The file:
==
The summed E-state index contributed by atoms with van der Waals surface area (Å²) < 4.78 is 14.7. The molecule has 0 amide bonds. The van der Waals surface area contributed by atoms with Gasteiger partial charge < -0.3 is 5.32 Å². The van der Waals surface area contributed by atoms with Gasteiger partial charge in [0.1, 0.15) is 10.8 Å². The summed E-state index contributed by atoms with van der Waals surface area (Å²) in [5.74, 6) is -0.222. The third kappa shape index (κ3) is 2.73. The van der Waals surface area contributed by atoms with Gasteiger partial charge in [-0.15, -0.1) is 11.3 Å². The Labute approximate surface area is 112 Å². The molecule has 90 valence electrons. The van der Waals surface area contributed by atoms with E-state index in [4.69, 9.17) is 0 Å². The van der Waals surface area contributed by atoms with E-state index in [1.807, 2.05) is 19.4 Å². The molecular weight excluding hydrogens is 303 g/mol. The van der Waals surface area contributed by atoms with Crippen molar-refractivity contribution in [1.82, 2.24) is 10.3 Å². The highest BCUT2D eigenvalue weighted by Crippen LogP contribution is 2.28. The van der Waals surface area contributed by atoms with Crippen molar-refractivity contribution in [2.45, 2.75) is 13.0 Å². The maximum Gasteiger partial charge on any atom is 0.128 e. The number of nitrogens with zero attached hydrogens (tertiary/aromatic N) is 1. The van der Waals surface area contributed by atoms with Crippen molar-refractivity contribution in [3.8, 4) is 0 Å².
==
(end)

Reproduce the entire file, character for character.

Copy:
The summed E-state index contributed by atoms with van der Waals surface area (Å²) < 4.78 is 14.7. The molecule has 0 amide bonds. The van der Waals surface area contributed by atoms with Gasteiger partial charge < -0.3 is 5.32 Å². The van der Waals surface area contributed by atoms with Gasteiger partial charge in [0.1, 0.15) is 10.8 Å². The summed E-state index contributed by atoms with van der Waals surface area (Å²) in [5.74, 6) is -0.222. The third kappa shape index (κ3) is 2.73. The van der Waals surface area contributed by atoms with Gasteiger partial charge in [-0.15, -0.1) is 11.3 Å². The Labute approximate surface area is 112 Å². The molecule has 90 valence electrons. The van der Waals surface area contributed by atoms with E-state index in [4.69, 9.17) is 0 Å². The van der Waals surface area contributed by atoms with E-state index in [1.807, 2.05) is 19.4 Å². The molecular weight excluding hydrogens is 303 g/mol. The van der Waals surface area contributed by atoms with Crippen molar-refractivity contribution in [1.82, 2.24) is 10.3 Å². The highest BCUT2D eigenvalue weighted by Crippen LogP contribution is 2.28. The van der Waals surface area contributed by atoms with Crippen molar-refractivity contribution in [2.45, 2.75) is 13.0 Å². The maximum Gasteiger partial charge on any atom is 0.128 e. The number of nitrogens with zero attached hydrogens (tertiary/aromatic N) is 1. The van der Waals surface area contributed by atoms with Crippen molar-refractivity contribution in [3.8, 4) is 0 Å².